If you live in a state that doesn't charge a sales tax, consider yourself lucky, since 45 of the 50 states do charge the tax on goods you purchase there. Watch this video to find out more about shopping in tax free states and how this may affect your taxes.
The article below is accurate for your 2017 taxes, the one that you file this year by the April 2018 deadline, including a few retroactive changes due to the passing of tax reform. Some tax information below will change next year for your 2018 taxes, but won’t impact you this year. Learn more about tax reform here.
Hello, I'm Jill from TurboTax with some important information for taxpayers who shop in states that don't have a sales tax.
If you live in a state that doesn't charge a sales tax, consider yourself lucky, since 45 of the 50 states do charge the tax on goods you purchase there.
If you live in a state that charges sales tax but shop in one that doesn't, you may need to consider whether you have an obligation to pay a use tax in your home state.
A use tax is similar to a sales tax and generally works the same way in all states that impose it. Take this scenario, for example: suppose you live in a state that charges a 6-percent sales tax and you purchase items in a neighboring state that doesn't have a sales tax. Your home state may then require you to pay a use tax for bringing those tax-free items into the state, generally at the same rate it uses for sales tax, but it's always a good idea to double-check with your state's rules.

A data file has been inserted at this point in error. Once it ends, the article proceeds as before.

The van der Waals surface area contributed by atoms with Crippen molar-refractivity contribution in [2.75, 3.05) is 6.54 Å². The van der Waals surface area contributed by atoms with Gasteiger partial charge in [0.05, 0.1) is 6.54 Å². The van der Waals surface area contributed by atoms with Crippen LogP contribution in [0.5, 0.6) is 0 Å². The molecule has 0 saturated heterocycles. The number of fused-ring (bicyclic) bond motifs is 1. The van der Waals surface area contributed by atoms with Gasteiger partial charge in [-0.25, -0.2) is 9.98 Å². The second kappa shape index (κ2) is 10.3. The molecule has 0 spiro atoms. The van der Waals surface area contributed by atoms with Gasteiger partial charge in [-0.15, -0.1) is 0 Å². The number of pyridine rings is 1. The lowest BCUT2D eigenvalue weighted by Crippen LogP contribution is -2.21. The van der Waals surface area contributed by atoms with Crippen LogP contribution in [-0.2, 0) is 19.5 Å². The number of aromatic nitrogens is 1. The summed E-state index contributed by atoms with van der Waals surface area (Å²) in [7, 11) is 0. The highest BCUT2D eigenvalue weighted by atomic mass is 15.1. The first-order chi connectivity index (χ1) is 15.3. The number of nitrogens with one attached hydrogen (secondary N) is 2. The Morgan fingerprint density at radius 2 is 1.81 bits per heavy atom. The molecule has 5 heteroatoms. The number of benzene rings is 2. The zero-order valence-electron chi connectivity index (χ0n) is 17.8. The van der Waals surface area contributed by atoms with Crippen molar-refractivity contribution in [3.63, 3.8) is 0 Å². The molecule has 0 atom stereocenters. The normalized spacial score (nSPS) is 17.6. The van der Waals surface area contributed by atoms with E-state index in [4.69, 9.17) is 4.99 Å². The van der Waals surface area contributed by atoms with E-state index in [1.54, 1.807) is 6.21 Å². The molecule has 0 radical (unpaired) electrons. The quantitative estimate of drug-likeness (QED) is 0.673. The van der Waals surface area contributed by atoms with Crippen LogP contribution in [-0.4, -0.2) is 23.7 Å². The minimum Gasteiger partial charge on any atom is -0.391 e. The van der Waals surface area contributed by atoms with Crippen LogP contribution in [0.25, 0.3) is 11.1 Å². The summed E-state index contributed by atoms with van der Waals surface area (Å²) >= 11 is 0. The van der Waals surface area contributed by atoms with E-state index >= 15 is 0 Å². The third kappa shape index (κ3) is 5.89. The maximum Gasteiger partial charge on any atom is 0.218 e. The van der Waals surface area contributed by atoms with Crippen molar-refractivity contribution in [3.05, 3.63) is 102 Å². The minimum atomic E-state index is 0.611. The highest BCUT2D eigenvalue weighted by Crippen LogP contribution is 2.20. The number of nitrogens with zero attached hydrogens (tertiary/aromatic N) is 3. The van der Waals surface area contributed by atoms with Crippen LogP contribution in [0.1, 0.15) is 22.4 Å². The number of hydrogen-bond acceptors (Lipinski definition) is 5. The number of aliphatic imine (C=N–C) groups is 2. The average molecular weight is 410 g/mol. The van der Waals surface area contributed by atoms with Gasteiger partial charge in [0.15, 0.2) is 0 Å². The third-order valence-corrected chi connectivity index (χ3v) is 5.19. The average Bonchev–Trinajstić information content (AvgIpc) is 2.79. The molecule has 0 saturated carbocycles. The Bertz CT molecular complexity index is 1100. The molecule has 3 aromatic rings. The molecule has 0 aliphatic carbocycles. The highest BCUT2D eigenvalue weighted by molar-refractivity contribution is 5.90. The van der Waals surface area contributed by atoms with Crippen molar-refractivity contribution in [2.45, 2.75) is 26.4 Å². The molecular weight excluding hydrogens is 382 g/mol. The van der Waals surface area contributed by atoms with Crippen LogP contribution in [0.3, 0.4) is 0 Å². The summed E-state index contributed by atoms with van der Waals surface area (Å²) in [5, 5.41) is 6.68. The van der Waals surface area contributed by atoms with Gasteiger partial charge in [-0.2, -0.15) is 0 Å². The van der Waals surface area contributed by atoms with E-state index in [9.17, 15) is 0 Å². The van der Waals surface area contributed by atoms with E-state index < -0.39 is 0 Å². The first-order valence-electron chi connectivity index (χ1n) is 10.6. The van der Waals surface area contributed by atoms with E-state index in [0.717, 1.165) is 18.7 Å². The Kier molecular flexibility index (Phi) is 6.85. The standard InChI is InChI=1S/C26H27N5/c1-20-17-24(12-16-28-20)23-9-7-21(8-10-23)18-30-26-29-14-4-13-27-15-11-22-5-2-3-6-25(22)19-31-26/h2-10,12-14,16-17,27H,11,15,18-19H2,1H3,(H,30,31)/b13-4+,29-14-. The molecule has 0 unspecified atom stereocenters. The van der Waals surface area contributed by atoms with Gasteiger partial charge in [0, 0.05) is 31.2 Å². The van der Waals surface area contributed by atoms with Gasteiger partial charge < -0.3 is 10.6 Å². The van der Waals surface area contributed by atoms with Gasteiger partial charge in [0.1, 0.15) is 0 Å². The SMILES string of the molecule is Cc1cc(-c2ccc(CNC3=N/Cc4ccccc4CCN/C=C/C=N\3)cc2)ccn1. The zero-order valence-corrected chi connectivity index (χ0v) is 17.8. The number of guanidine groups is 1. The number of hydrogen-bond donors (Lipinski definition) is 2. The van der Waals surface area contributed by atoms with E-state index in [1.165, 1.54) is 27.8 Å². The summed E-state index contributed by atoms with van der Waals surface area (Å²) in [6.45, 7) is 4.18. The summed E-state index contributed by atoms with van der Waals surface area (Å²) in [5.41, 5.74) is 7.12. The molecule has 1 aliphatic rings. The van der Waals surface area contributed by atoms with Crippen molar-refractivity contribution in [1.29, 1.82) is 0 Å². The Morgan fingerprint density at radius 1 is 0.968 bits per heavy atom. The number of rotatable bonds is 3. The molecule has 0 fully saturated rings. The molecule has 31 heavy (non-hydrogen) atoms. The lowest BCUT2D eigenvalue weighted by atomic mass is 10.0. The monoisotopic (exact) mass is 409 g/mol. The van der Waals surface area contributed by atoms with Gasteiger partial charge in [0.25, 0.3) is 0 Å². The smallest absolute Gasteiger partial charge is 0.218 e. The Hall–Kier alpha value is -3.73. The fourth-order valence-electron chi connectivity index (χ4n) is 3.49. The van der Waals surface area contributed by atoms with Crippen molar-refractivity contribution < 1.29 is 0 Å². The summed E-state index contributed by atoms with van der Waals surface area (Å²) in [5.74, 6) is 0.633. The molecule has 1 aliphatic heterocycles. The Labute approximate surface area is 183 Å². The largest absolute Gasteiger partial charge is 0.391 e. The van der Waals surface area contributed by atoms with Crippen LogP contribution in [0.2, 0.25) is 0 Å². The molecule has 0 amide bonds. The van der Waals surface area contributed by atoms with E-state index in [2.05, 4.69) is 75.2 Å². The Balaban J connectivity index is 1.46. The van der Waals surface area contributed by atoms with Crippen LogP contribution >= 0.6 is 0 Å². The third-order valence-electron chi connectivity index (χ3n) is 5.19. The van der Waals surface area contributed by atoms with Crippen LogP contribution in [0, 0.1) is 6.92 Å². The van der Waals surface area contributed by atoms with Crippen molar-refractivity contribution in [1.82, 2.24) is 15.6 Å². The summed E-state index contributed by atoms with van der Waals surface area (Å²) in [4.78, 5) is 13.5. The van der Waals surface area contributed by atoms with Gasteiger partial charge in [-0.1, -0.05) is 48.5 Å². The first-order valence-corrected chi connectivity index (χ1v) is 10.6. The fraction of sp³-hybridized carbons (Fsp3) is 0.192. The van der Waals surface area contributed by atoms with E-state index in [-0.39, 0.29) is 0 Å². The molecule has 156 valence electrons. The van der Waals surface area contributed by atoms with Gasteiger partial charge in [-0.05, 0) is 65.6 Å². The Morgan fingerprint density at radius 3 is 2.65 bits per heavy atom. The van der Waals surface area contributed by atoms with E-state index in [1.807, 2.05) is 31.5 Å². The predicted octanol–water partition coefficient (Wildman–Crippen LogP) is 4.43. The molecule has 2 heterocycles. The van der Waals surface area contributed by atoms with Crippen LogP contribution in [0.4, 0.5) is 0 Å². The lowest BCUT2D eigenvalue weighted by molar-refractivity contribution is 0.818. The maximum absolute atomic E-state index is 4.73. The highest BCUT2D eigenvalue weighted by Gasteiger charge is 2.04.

These sales and use taxes can also affect your federal tax return, but in a good way.
When you itemize deductions on your federal return, the IRS allows you to choose between a deduction for your state income tax payments and your sales tax payments, whichever provides the bigger deduction.
You may already be thinking about all the receipts you will need to save, but fortunately, you can estimate your deduction using the optional sales tax tables in the instructions to Schedule A. The tables base your estimated sales tax payments on your income, the number of exemptions you claim and the sales tax rate of the state you live in.
The nice thing about using these tables to calculate your deduction is that it doesn't matter whether you do a lot of shopping in one of the five tax-free states or not. Your deduction is always based on the sales tax rate that your home state charges.
But remember, there is no requirement that you use these tables to calculate your deduction. If you do save your receipts or make some large purchases, you can deduct the actual sales and use tax payments you make.
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